Stem rust is a major disease in wheat crops around the world, and outbreaks are expected to become more prevalent in upcoming climate change scenarios.
According to KAUST researcher Brande Wulff, the disease’s resurgence in recent decades underlines the value of creating new wheat varieties with broad-spectrum ongoing resistance to stem rust.
An international research group led by Wulff and lead author Guotai Yu recently detected and transmitted a stem rust resistance gene from Aegilops sharonensis to common wheat. The new transgenic wheat lines have high degree of resistance to the pathogen stem rust.
So far, 58 stem rust resistance genes in wheat have been recognized, with nearly half of these presented from domesticated and wild wheat and cereal species. Ae. sharonensis is a wild cousin of wheat that grows in Israel and southern Lebanon. The species has many agriculturally important traits, such as tolerance to significant wheat diseases like rust, but its genetic basis is largely unexplored.
Advances in genomics and bioinformatics are fueling an exponential growth in the discovery and cloning of disease resistance genes in wheat and its wild relatives. This is providing exciting opportunities for engineering broad-spectrum and durable disease resistance into wheat.”
Guotai Yu, Study Lead Author, King Abdullah University of Science and Technology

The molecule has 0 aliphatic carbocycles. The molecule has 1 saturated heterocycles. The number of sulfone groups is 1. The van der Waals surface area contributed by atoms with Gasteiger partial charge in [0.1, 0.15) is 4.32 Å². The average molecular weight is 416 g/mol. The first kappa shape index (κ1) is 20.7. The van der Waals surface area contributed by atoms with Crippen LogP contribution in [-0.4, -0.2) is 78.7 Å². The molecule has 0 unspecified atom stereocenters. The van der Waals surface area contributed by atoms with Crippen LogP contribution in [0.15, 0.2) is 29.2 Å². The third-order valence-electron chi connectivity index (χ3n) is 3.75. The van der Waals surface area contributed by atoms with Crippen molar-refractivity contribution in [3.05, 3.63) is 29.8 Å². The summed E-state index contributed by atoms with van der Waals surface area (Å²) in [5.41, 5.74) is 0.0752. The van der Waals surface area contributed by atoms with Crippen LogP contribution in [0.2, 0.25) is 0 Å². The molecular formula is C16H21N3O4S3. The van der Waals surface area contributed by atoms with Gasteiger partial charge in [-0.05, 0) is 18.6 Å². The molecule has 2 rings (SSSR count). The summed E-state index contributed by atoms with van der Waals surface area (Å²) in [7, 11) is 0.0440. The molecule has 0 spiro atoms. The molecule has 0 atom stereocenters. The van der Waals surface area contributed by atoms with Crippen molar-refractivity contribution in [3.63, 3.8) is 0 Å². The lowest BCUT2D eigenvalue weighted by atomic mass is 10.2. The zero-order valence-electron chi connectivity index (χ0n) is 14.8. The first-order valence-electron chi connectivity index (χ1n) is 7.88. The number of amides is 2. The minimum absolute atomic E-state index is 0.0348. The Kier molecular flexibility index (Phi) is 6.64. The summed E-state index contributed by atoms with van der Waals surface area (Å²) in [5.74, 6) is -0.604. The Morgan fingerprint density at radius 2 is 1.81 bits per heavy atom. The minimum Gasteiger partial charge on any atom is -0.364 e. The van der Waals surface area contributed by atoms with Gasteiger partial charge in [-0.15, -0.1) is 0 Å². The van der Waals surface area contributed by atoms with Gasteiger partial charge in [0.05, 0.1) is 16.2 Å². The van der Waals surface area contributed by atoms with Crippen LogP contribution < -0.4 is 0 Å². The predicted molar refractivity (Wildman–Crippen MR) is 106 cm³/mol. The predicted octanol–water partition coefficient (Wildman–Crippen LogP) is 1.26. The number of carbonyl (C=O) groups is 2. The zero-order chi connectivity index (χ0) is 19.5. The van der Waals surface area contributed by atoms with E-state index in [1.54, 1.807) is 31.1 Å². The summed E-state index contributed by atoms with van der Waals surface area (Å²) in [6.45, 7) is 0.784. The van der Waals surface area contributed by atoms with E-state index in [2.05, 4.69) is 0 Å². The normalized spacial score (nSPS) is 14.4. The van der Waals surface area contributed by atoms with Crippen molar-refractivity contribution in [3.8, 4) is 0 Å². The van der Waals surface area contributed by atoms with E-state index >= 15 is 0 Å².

“The key advances that have allowed us to do this work are a steep fall in the cost of DNA sequence acquisition and improvements in data storage, computer power and bioinformatics,” adds Wulff.
The team has also published a “reference genome,” which will aid continued efforts to dupe other resistance genes.
This means that most of the genome has been assembled into connecting stretches of DNA that, in turn, have been ordered according to their physical orientation in the genome.”
Brande B. H. Wulff, King Abdullah University of Science and Technology
This genome assembly will be helpful for future research looking at cloning Aedes sharonensis genes, acknowledging the progression of wild grasses, and wheat domestication.
So far, approximately 80 genes in wheat have been cloned, of which approximately 40 are disease-resistance genes, 30 of which are resistant to rusts (wheat stem rust, stripe rust, and leaf rust).
According to Wulff, the raw material is now accessible to develop some formidable stacks that has several resistance genes for every rust gene.
“Such polygene stacks would be very difficult for the pathogen to overcome, potentially turning wheat into a nonhost for these devastating diseases,” forecasts Wulff.
“If I were a wheat rust now, I would be shaking in my spore.”
Steuernagel, B., et al. (2022) Aegilops sharonensis genome-assisted identification of stem rust resistance gene Sr62. Nature Communications. doi.org/10.1038/s41467-022-29132-8.